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3 States Crack Down on Opioid Epidemic with Tougher Laws

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The nationwide opioid epidemic has ballooned into a serious public health crisis. The Centers for Disease Control and Prevention estimate 115 people die daily in the U.S. from an opioid overdose, and more than three out of five drug overdose deaths are opioid-related. Now, three states – Florida, Tennessee and Michigan – have enacted strict new laws designed to make it more difficult for people to access prescription opioids.

Opioids help manage pain, but they also stimulate the human body’s built-in reward system. That makes them highly addictive drugs, and the longer someone uses them, the greater the likelihood becomes that he or she will develop a dependency and begin misusing the medication. However, people with acute short-term pain from surgery or an injury usually don’t need more than a seven-day supply of these drugs, according to anesthesiologist Dr. Nabil Sibai, chief of pain services at Detroit’s Henry Ford Hospital.

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States Fight the Opioid Epidemic by Limiting Access to Medications

The opioid epidemic has become the deadliest drug crisis in American history, yet unlike with other addictive drugs, many people who become dependent on opioids begin using these drugs by obtaining a legal prescription for painkillers from their doctor. Indeed, the leading factor influencing the rise of the opioid epidemic has been the relative ease of access to these medications. That’s why these new state laws aim to curb the long-term use of these drugs by preventing doctors and pharmacists from prescribing and filling lengthy supplies.

For example, in Florida, the law only allows physicians to prescribe a three-day supply of these drugs for acute pain patients, unless the patients meet rigorous conditions for a seven-day supply. The new law also requires physicians and pharmacists to check each patient’s medical history using a statewide database.

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Symptoms of Opioid Addiction

Though these drugs are effective pain relievers, they also can produce an intense, euphoric high. That’s why many users quickly become addicted to opioids without realizing it.

In general, signs of opiate dependence include:

  • Inability to quit using the drug, despite negative consequences
  • Withdrawal symptoms upon ceasing use
  • Stealing drugs or the money to buy them
  • Using someone else’s drug supply
  • Going to multiple different doctors in an attempt to get more drugs
  • Breakdown of personal relationships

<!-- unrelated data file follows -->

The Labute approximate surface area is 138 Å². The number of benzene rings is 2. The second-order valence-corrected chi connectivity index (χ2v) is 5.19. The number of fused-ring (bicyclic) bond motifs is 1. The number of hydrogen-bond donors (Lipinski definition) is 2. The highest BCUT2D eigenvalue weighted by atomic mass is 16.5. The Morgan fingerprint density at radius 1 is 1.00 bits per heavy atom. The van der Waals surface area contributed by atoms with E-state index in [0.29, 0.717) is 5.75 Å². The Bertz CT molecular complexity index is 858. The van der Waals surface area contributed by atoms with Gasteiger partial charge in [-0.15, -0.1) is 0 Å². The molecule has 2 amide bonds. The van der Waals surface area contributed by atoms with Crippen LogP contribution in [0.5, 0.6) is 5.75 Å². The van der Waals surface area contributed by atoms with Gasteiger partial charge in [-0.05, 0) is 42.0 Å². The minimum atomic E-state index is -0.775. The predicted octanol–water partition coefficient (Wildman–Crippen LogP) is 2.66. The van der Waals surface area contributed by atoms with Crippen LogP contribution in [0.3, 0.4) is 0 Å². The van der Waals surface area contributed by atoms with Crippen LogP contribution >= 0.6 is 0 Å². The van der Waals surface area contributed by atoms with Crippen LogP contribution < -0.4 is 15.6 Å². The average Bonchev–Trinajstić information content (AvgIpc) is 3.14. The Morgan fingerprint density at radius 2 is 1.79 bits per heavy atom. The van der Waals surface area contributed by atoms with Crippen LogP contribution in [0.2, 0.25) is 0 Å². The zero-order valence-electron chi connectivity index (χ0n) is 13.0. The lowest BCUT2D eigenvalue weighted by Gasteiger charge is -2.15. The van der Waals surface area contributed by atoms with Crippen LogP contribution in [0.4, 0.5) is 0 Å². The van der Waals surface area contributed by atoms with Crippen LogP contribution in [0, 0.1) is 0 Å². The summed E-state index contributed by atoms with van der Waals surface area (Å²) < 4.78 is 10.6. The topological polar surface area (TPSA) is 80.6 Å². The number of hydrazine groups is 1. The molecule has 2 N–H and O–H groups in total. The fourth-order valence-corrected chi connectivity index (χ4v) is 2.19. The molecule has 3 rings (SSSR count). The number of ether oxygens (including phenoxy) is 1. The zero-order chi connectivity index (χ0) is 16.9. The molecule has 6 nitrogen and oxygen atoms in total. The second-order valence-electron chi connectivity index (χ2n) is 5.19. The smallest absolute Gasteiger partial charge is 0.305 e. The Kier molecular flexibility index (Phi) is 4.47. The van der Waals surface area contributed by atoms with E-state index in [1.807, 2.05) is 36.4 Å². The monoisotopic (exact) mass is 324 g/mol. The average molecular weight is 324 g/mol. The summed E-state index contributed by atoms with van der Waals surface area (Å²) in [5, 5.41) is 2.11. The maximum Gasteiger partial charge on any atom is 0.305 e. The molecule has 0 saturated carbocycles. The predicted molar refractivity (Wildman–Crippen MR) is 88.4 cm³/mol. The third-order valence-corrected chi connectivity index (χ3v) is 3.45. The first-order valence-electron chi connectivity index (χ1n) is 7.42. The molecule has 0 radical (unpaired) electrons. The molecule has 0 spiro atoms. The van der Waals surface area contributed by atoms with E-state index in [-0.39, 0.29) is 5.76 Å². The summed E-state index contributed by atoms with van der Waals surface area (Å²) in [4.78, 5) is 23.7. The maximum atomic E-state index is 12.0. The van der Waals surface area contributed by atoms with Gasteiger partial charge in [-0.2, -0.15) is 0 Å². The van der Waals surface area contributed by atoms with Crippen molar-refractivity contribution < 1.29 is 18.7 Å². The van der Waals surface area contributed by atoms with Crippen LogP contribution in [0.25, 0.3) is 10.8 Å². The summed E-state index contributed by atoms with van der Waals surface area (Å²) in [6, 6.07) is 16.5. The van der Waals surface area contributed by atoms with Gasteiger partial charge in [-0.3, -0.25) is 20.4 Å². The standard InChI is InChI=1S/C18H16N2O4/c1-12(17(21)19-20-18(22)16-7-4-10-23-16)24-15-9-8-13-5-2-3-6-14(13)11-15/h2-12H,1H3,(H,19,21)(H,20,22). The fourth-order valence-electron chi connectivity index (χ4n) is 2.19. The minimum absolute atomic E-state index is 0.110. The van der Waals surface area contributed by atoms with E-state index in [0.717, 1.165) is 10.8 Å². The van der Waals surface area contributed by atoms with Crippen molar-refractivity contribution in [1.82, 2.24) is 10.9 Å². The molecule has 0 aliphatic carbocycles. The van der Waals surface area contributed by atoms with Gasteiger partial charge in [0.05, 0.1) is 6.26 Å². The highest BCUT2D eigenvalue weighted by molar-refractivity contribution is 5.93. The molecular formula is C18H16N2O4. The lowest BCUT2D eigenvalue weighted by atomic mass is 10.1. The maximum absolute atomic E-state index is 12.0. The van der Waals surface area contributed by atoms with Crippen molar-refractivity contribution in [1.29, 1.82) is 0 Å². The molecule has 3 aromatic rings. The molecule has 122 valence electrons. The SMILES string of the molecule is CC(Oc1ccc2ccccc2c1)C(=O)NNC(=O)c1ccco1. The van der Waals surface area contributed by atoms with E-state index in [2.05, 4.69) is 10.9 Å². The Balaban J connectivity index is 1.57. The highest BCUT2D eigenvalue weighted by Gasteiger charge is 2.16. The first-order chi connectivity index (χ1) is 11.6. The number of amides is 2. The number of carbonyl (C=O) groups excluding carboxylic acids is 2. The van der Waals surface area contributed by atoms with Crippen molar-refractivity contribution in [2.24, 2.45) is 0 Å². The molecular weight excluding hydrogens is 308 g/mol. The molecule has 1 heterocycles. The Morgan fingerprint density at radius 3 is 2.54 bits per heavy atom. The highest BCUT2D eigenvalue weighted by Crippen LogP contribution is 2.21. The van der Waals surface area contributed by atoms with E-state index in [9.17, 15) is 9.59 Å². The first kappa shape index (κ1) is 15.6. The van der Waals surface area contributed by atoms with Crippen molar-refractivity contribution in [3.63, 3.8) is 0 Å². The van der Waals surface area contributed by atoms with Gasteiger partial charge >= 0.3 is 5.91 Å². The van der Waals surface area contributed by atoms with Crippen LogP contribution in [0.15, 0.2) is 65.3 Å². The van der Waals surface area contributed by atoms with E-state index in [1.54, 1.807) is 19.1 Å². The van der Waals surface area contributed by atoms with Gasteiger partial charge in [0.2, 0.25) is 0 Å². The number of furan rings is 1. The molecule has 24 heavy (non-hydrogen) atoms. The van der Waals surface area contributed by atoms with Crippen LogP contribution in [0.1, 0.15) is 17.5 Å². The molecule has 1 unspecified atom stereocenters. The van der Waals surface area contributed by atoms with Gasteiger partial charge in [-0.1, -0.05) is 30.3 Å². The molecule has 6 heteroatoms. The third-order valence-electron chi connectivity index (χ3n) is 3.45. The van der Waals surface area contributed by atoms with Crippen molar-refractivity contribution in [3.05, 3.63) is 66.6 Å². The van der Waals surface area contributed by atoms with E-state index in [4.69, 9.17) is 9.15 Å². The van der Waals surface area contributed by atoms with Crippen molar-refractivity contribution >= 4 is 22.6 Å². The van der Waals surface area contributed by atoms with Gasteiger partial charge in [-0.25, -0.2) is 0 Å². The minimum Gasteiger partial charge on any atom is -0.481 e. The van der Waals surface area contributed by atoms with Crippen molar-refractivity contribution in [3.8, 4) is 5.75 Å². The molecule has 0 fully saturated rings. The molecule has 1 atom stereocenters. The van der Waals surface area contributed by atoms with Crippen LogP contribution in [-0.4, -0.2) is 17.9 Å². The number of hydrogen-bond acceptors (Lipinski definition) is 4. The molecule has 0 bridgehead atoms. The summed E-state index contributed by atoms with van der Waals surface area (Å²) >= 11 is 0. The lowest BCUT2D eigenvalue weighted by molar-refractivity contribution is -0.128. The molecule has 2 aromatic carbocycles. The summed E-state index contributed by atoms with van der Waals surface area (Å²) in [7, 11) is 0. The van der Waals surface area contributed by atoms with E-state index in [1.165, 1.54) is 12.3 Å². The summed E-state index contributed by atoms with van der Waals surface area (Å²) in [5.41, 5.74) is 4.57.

• Work performance begins to suffer

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If you or a loved one need help to stop using opioids, contact Guardian Recovery today. Our goal is to improve patients’ lives by helping them take meaningful and empowering steps toward recovery from drug and alcohol addiction. We offer a full range of treatment programs for every phase of recovery.

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Disclaimer: Does not guarantee specific treatment outcomes, as individual results may vary. Our services are not a substitute for professional medical advice or diagnosis; please consult a qualified healthcare provider for such matters.

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Reviewed professionally for accuracy by:

Ryan Soave

L.M.H.C.

Ryan Soave brings deep experience as a Licensed Mental Health Counselor, certified trauma therapist, program developer, and research consultant for Huberman Lab at Stanford University Department of Neurobiology. Post-graduation from Wake Forest University, Ryan quickly discovered his acumen for the business world. After almost a decade of successful entrepreneurship and world traveling, he encountered a wave of personal and spiritual challenges; he felt a calling for something more. Ryan returned to school and completed his Master’s Degree in Mental Health Counseling. When he started working with those suffering from addiction and PTSD, he found his passion. He has never looked back.

Written by:

Cayla Clark

Cayla Clark

Cayla Clark grew up in Santa Barbara, CA and graduated from UCLA with a degree in playwriting. Since then she has been writing on addiction recovery and psychology full-time, and has found a home as part of the Guardian Recovery team.

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